What is this medication?
DEXAMETHASONE (dex a METH a sone) is a corticosteroid. It is used to treat inflammation of the skin, joints, lungs, and other organs. Common conditions treated include asthma, allergies, and arthritis. It is also used for other conditions, like blood disorders and diseases of the adrenal glands.
This medicine may be used for other purposes; ask your health care provider or pharmacist if you have questions.
COMMON BRAND NAME(S): Decadron, DoubleDex, ReadySharp Dexamethasone, Simplist Dexamethasone, Solurex
What should I tell my care team before I take this medication?
They need to know if you have any of these conditions:
- Cushing's syndrome
- heart disease
- high blood pressure
- infection like herpes, measles, tuberculosis, or chickenpox
- kidney disease
- liver disease
- mental illness
- myasthenia gravis
- previous heart attack
- stomach or intestine problems
- thyroid disease
- an unusual or allergic reaction to dexamethasone, corticosteroids, other medicines, lactose, foods, dyes, or preservatives
- pregnant or trying to get pregnant
How should I use this medication?
This medicine is for injection into a muscle, joint, lesion, soft tissue, or vein. It is given by a health care professional in a hospital or clinic setting.
Talk to your pediatrician regarding the use of this medicine in children. Special care may be needed.
Overdosage: If you think you have taken too much of this medicine contact a poison control center or emergency room at once.
NOTE: This medicine is only for you. Do not share this medicine with others.
What if I miss a dose?
This may not apply. If you are having a series of injections over a prolonged period, try not to miss an appointment. Call your doctor or health care professional to reschedule if you are unable to keep an appointment.
What may interact with this medication?
Do not take this medicine with any of the following medications:
- live virus vaccines
This medicine may also interact with the following medications:
- amphotericin B
- aspirin and aspirin-like medicines
- certain antibiotics like erythromycin, clarithromycin, and troleandomycin
- certain antivirals for HIV or hepatitis
- certain medicines for seizures like carbamazepine, phenobarbital, phenytoin
- certain medicines to treat myasthenia gravis
- female hormones, like estrogen or progestins and birth control pills
- insulin or other medicines for diabetes
- medicines that relax muscles for surgery
- NSAIDs, medicines for pain and inflammation, like ibuprofen or naproxen
- skin tests for allergies
This list may not describe all possible interactions. Give your health care provider a list of all the medicines, herbs, non-prescription drugs, or dietary supplements you use. Also tell them if you smoke, drink alcohol, or use illegal drugs. Some items may interact with your medicine.
What should I watch for while using this medication?
Visit your health care professional for regular checks on your progress. Tell your health care professional if your symptoms do not start to get better or if they get worse. Your condition will be monitored carefully while you are receiving this medicine.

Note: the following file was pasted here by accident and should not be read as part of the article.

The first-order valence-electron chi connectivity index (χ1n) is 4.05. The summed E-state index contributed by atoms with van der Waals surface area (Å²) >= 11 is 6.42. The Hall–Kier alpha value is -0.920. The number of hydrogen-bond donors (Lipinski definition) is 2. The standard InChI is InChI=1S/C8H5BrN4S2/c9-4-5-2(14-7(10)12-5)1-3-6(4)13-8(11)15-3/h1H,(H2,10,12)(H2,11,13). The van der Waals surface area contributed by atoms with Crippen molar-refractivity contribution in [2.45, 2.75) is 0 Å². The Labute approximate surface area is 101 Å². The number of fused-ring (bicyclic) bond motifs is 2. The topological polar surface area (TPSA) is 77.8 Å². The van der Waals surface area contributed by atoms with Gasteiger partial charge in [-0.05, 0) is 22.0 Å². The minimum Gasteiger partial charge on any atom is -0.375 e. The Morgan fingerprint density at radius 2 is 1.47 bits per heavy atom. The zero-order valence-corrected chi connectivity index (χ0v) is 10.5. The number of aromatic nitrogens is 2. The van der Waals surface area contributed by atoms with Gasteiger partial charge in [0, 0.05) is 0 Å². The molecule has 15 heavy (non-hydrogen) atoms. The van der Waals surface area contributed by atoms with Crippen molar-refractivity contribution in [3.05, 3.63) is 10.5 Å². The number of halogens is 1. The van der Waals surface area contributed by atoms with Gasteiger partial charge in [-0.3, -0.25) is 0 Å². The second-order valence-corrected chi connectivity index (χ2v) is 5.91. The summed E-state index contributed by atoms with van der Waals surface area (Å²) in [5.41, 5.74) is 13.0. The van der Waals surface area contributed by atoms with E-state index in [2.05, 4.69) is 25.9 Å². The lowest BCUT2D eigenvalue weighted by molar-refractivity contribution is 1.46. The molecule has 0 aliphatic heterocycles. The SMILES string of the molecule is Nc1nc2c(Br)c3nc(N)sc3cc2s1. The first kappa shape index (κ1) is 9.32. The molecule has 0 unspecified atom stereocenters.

Wear a medical ID bracelet or chain. Carry a card that describes your disease and details of your medicine and dosage times.
This medicine may increase your risk of getting an infection. Call your health care professional for advice if you get a fever, chills, or sore throat, or other symptoms of a cold or flu. Do not treat yourself. Try to avoid being around people who are sick. Call your health care professional if you are around anyone with measles, chickenpox, or if you develop sores or blisters that do not heal properly.
If you are going to need surgery or other procedures, tell your doctor or health care professional that you have taken this medicine within the last 12 months.
Ask your doctor or health care professional about your diet. You may need to lower the amount of salt you eat.
This medicine may increase blood sugar. Ask your healthcare provider if changes in diet or medicines are needed if you have diabetes.
What side effects may I notice from receiving this medication?
Side effects that you should report to your doctor or health care professional as soon as possible:
- allergic reactions like skin rash, itching or hives, swelling of the face, lips, or tongue
- bloody or black, tarry stools
- changes in emotions or moods
- changes in vision
- confusion, excitement, restlessness
- depressed mood
- eye pain
- muscle weakness
- severe or sudden stomach or belly pain
- signs and symptoms of high blood sugar such as being more thirsty or hungry or having to urinate more than normal. You may also feel very tired or have blurry vision.
- signs and symptoms of infection like fever; chills; cough; sore throat; pain or trouble passing urine
- swelling of ankles, feet
- unusual bruising or bleeding
- wounds that do not heal
Side effects that usually do not require medical attention (report to your doctor or health care professional if they continue or are bothersome):
- increased appetite
- increased growth of face or body hair
- nausea, vomiting
- pain, redness, or irritation at site where injected
- skin problems, acne, thin and shiny skin
- trouble sleeping
- weight gain
This list may not describe all possible side effects. Call your doctor for medical advice about side effects. You may report side effects to FDA at 1-800-FDA-1088.
Where should I keep my medication?
This medicine is given in a hospital or clinic and will not be stored at home.
NOTE: This sheet is a summary. It may not cover all possible information. If you have questions about this medicine, talk to your doctor, pharmacist, or health care provider.
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